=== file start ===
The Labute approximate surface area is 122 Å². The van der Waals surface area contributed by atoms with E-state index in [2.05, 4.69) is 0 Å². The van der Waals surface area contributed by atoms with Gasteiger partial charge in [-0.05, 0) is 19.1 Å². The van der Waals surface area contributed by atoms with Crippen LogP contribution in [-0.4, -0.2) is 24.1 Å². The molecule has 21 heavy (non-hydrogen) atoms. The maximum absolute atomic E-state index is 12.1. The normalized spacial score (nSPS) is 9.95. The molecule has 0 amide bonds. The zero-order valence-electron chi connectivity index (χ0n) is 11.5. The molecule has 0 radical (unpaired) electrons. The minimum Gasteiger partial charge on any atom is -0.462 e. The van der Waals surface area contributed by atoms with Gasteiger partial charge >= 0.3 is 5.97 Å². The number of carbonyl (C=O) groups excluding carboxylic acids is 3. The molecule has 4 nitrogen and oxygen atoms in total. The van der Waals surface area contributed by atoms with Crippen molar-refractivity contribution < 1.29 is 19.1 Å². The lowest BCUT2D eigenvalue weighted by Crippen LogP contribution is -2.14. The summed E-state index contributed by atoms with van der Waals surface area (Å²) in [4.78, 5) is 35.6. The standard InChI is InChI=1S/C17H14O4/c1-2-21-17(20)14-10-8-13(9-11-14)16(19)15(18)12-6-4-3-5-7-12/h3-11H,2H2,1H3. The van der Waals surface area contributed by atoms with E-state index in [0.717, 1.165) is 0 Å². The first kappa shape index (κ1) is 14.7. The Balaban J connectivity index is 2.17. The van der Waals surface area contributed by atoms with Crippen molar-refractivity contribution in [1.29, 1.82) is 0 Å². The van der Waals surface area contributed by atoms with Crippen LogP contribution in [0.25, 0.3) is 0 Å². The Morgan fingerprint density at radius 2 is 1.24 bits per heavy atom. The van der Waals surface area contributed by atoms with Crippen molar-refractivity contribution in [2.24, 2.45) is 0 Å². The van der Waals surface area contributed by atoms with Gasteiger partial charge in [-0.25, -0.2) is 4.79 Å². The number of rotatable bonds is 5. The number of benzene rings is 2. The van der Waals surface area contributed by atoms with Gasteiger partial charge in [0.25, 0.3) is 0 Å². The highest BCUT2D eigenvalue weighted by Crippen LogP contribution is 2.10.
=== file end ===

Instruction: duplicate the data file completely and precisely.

The Labute approximate surface area is 122 Å². The van der Waals surface area contributed by atoms with E-state index in [2.05, 4.69) is 0 Å². The van der Waals surface area contributed by atoms with Gasteiger partial charge in [-0.05, 0) is 19.1 Å². The van der Waals surface area contributed by atoms with Crippen LogP contribution in [-0.4, -0.2) is 24.1 Å². The molecule has 21 heavy (non-hydrogen) atoms. The maximum absolute atomic E-state index is 12.1. The normalized spacial score (nSPS) is 9.95. The molecule has 0 amide bonds. The zero-order valence-electron chi connectivity index (χ0n) is 11.5. The molecule has 0 radical (unpaired) electrons. The minimum Gasteiger partial charge on any atom is -0.462 e. The van der Waals surface area contributed by atoms with Gasteiger partial charge >= 0.3 is 5.97 Å². The number of carbonyl (C=O) groups excluding carboxylic acids is 3. The molecule has 4 nitrogen and oxygen atoms in total. The van der Waals surface area contributed by atoms with Crippen molar-refractivity contribution < 1.29 is 19.1 Å². The lowest BCUT2D eigenvalue weighted by Crippen LogP contribution is -2.14. The summed E-state index contributed by atoms with van der Waals surface area (Å²) in [4.78, 5) is 35.6. The standard InChI is InChI=1S/C17H14O4/c1-2-21-17(20)14-10-8-13(9-11-14)16(19)15(18)12-6-4-3-5-7-12/h3-11H,2H2,1H3. The van der Waals surface area contributed by atoms with E-state index in [0.717, 1.165) is 0 Å². The first kappa shape index (κ1) is 14.7. The Balaban J connectivity index is 2.17. The van der Waals surface area contributed by atoms with Crippen molar-refractivity contribution in [1.29, 1.82) is 0 Å². The van der Waals surface area contributed by atoms with Crippen LogP contribution in [0.25, 0.3) is 0 Å². The Morgan fingerprint density at radius 2 is 1.24 bits per heavy atom. The van der Waals surface area contributed by atoms with Crippen molar-refractivity contribution in [2.24, 2.45) is 0 Å². The van der Waals surface area contributed by atoms with Gasteiger partial charge in [-0.25, -0.2) is 4.79 Å². The number of rotatable bonds is 5. The number of benzene rings is 2. The van der Waals surface area contributed by atoms with Gasteiger partial charge in [0.25, 0.3) is 0 Å². The highest BCUT2D eigenvalue weighted by Crippen LogP contribution is 2.10.